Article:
Though working on the farm helps Billy distract himself from his dog-wanting for a time, it never fully eradicates his feelings of longing. One day, while hoeing corn, Billy hears a group of fishermen who have been camped out by the creek depart in their car. He hurries down to the river to prowl through their campsite and collect anything they might have left behind. Sure enough, Billy finds a great “treasure”: a sportsman’s magazine. As Billy flips through the “For Sale” section, he comes across and advertisement for hound pups for sale for $25 each at a kennel in Kentucky. Billy’s longing is renewed, but he agonizes over how to earn $50. He recalls something his mother once told him: “God helps those who help themselves.” He prays that God will help him get his hounds.
In this passage, Rawls begins to introduce the large role that faith plays in Billy’s life. Billy believes that there are certain things he can’t accomplish alone—certain things, he believes, can only be accomplished through God’s will. Billy prays ardently for God’s assistance in this passage, though Mama’s quote suggests that it’s actually the strength and confidence derived from a person’s faith that inspires them to make their reality reflect their prayers.
Billy leaves the fishermen’s campsite as dusk begins to fall. He notices animals coming to life throughout the forest. Comforted by nature, he stills his mind and he begins thinking of a plan to save the money. Billy decides to sell bait and fresh vegetables from the farm to the local fisherman and to sell the small game hides he traps throughout the winter. He begins dreaming of building a doghouse and making collars—but he becomes determined to remain realistic and not get ahead of himself.
Billy draws strength from one other major part of his life: the natural world all around him. Billy feels connected to nature even without his dogs, and the sense of peace, calm, and fulfillment he derives from being in nature allows him to visualize the future positively.
The next day, Billy finds an old baking powder can and he washes it up. He deposits 23 cents—all the money he has in the world—in the bottom of it. The sight of the paltry sum doesn’t depress Billy, but instead it motivates him to work hard. All summer, Billy “work[s] like a beaver” selling bait and gathering blackberries to sell to his grandfather, who owns a store in town. Billy’s grandpa becomes curious about what Billy’s saving up for, and Billy confides in the man about his plan. Grandpa promises that when Billy has saved up enough money, he will place the order for Billy’s dogs himself.
This passage shows that the adults in Billy’s life—the ones who know about his plans, that is—are motivated to help him as they become moved by his determination and eagerness. Billy’s faith and hard work are inspirational to others. Before he even has his dogs, the hounds are teaching him important lessons about commitment, confidence, and perseverance.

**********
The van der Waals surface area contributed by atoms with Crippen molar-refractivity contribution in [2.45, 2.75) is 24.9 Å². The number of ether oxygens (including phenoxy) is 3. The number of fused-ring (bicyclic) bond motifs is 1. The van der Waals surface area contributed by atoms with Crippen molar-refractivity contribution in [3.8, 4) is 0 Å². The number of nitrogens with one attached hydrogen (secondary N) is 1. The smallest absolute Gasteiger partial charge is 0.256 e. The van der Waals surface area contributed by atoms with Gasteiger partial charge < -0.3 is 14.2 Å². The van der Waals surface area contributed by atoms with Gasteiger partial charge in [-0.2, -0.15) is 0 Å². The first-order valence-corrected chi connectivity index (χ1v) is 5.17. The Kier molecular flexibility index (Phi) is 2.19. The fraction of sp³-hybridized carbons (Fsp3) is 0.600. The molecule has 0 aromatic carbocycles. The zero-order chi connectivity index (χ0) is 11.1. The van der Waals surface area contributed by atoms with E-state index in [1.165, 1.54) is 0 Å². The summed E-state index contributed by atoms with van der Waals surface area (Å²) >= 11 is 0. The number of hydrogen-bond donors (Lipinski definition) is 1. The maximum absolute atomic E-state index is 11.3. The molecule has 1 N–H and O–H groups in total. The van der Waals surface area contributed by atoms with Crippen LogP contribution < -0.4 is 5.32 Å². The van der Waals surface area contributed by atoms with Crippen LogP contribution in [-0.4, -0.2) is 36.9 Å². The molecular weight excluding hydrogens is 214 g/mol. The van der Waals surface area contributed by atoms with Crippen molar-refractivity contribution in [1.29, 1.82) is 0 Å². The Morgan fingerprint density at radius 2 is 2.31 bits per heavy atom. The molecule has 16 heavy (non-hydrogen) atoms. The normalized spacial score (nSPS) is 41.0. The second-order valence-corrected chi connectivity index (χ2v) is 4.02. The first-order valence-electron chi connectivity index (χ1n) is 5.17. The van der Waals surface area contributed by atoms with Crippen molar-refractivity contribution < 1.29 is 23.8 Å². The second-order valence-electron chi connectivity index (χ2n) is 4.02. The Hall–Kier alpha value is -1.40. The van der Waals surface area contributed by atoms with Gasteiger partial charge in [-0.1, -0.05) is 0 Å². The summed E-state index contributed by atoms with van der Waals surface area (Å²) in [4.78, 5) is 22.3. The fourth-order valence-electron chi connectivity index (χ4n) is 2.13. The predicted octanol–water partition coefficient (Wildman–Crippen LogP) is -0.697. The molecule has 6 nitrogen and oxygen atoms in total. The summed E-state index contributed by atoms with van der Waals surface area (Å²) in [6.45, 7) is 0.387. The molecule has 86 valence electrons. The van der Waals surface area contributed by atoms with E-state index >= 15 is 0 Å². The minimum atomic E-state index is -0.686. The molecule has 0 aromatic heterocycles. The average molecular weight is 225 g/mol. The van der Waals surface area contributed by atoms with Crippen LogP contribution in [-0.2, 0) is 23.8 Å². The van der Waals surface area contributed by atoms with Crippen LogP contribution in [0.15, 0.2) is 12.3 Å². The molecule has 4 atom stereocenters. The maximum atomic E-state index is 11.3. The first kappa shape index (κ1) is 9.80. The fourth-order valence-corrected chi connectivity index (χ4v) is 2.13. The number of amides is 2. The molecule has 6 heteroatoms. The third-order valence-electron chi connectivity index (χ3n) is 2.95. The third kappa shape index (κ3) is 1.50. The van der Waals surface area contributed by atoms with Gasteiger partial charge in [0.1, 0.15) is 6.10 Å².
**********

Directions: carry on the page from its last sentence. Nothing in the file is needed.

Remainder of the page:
Over the course of that winter and the following summer, Billy continues working hard. After a year, Billy, now 12, has saved well over the halfway mark. Another year of hard work sails by, and at last Billy has his $50. He cries as he counts his money and he confirms that he has the right sum. Contented and proud, Billy offers up a prayer of thanks to God for giving him the “heart, courage, and determination” to work hard and to never give up hope.
This passage shows that in spite of all Billy’s own hard work day in and day out over the course of two years, he still credits God with empowering him to get the job done. Billy has shaped his reality around his prayers and his faith, yet he still believes God is ultimately responsible for his success.
The next day, Billy brings his can of money to his grandfather’s store and he presents his “dumbfounded” grandpa with the money. Grandpa is stunned that Billy has been saving relentlessly for two years. When Billy produces the yellowed old ad from the sportsman’s magazine from his pocket, Grandpa becomes emotional. Billy notices his grandfather looking at him strangely. Grandpa tells Billy that his hair is too long and that his feet are all cut up; Billy explains that he’s been working so hard harvesting blackberries that he hasn’t noticed either. Grandpa turns away from Billy, removes his glasses, and blows his nose into his handkerchief.
In this passage, Grandpa is so moved by Billy’s hard work and steadfast nature that he begins to cry. He sees how hard Billy has worked for these dogs and he is deeply moved—yet his instinct is to conceal his emotions, however halfheartedly, from his grandson. Billy’s relationship to emotion is very different from his grandfather’s, and over the course of the novel, both men will continue to learn about the nuance of emotional expression from each other.
Grandpa turns back around and he tells Billy that it’s time to get him his dogs. He urges Billy to head home—he is going to make some calls and see if the Kentucky kennel is still breeding redbone coonhounds. Before Billy leaves, however, Grandpa pulls a large sack from behind the register and fills it with candy until it’s stuffed. Billy hurries home and he shares the candy with his three little sisters, enjoying the happiness he sees in their eyes as they devour the sweets.
Grandpa wants to reward Billy’s hard work. While Billy has simply been doing what he needs to do in order to get his dogs, Grandpa knows that the amount of effort Billy has been pouring into this endeavor each and every day is monumental and worth celebrating—particularly given Billy’s young age.